These days, we have no such faith-building activities and people are, more and more often, left to their own devices.  We have no enduring relationships other than the ones we construct on our own, and very often these are weak and neurotic at best.  That is because we rely on self-sufficiency as our only guarantor.

This is why we also see such high levels of addiction in modern society: addiction is the sign not only of personal but cultural breakdown.  As cultures disintegrate, men must find their own way in a very scary world.  Once God is removed from the human equation, we begin to experience the seeds of disaster.  Of course, atheism or anti-theism (the hatred of God rather than mere disbelief) work well when things are going according to one's will.  When plans go awry, however, atheism is a very lonely in insecure place.  Here is a chart of what generally happens:
Without God, one experiences Fear when encountering the various threats and insecurities of the world.  We must either run from these threats, or somehow find a way to get through them.  We need confidence, the kind of confidence that faith give.  But, since there is no faith, man must find an alternative that gives him the strength of faith in God without God... and so man begins to pump himself up.

This is Pride.

If lack of faith in God is the 'father' of addiction, then Pride is the 'mother' of all passions.  Remember, passions are suffering, but the suffering of the conscience. When we inflate ourselves, we know that our Pride is false.  When we lie or do something bad, it is our conscience that troubles us, and Pride is part of that.  We know it is not true, and so we at once pump ourselves up with knowing that our pride is false and subject to failure just as we are.

Addiction emerges from the extremes of both pride and the insecurity that it breeds.  pride is not real, it is a false narrative that we create for ourselves to replace the notion that someone, or Someone, is looking out for us and there to save us if we fail.  Addicts are often characterized as 'egomaniacs with inferiority complexes' as a result of both the extreme Pride they exhibit, which naturally triggers great insecurity in the towering ego they have built for themselves.  The higher the walls, the bigger the collapse.

But, once Pride is in place, then the rest of the passions become the tools by which the ego tries to deal with its fears.  Pride provides one's entitlement to harm others and ignore their pain.  Pride also erases evidence that the walls are collapsing at inconvenient moments.

I started to go through this chart in my posts on lust and porneia, but over the next few posts I think I will go through the entire chart in a step-by-step manner just to show how this all works to imprison the addict.

Tomorrow, I will show you how the 12 Steps address Pride in a round-about way.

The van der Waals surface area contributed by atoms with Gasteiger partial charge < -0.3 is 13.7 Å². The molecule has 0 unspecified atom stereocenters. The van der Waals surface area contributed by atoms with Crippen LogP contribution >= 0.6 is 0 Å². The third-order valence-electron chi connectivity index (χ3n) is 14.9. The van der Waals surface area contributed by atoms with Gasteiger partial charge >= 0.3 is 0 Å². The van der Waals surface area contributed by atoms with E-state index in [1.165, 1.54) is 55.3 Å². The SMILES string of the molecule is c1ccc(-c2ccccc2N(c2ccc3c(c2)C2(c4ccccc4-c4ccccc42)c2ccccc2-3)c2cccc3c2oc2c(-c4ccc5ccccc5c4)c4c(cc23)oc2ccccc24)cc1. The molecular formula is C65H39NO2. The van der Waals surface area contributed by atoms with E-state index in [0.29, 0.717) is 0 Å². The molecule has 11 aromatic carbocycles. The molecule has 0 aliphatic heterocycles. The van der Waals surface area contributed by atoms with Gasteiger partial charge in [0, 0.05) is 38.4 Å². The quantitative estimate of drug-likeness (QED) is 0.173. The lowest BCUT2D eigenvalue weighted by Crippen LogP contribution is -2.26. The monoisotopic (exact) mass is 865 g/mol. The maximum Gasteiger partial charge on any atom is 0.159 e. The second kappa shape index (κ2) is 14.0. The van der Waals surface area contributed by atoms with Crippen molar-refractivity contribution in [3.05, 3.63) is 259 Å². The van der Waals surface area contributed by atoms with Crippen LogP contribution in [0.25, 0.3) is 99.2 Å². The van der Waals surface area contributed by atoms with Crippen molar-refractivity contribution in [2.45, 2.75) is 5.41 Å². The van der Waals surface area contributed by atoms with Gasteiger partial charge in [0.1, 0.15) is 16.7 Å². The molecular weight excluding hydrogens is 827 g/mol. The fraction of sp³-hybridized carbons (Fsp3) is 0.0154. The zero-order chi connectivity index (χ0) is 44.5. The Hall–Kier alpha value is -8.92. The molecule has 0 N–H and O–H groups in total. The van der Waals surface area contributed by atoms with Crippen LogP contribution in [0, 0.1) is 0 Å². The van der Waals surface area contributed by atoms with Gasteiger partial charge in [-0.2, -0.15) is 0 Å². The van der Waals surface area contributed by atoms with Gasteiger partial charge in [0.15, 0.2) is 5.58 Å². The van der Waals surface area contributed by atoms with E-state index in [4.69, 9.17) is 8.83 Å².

Monday, May 14, 2012

Two Directions

I've come to realize that there are two distinct directions that information on this blog are going.  

The first direction is towards helping the communities that make up the Orthodox Church better understand the 12 Steps.  In this regard, there has been a lot of progress.  None of the Synods that make up the Church have actively rejected the 12 Steps, and a number of the churches are either positively disposed or even advocating their usage.  From what I've heard, there will be some major announcements in this regard that will be ringing on an international level in the near future.

The second direction is just as important, and this is our task of sharing information about the Orthodox Faith with those in recovery who are looking to deepen their spirituality and break through the veil of anonymity that surrounds the God spoken of in the 12 Steps.

There are plenty of recovering addicts who have resigned themselves either to be Christians outside of any particular 'denomination,' or settle into communities where they fellowship yet feel somewhat alienated because of conflicts between their experiences in sobriety versus the stated theology of their communities.

The origins of AA are indeed rooted in the efforts made by Dr. Bob to find within the New Testament some indications of how Jesus Christ would heal the alcoholic, though the Bible makes no mention of 'addiction' or 'recovery.'  The development of the concept of the Anonymous God largely came out of this problem: there were simply too many entrenched and inaccurate portrayals of Christ to use His name without running into problems.  Rather than attempting to redefine God as interpreted by either denominations or religions outside the general 'Christian' cluster, they avoided the matter altogether by allowing the addict to experience God on God's terms without religious definitions.

Since that time, various denominations have struggled to 'reclaim' the 12 Steps.  Here's an interesting article:

Dick B. has a very interesting book on this based on historical research from Anne, Dr. Bob's wife who kept notes on the development of AA in her home in Akron, OH.

Yet, these attempts at forming an openly Christian 12 Step movement has only really resulted in hybrids.  There still exists a gap between these groups and their denominations of origin.

This is where I think there is a primal divergence between Orthodox Christianity and these denominations: the 12 Steps are found in their fullest form within the spiritual praxis (practice) of the Church.  Many sober addicts have found that within the Orthodox Church there is not only the basis of the Steps, but their elaboration and completion.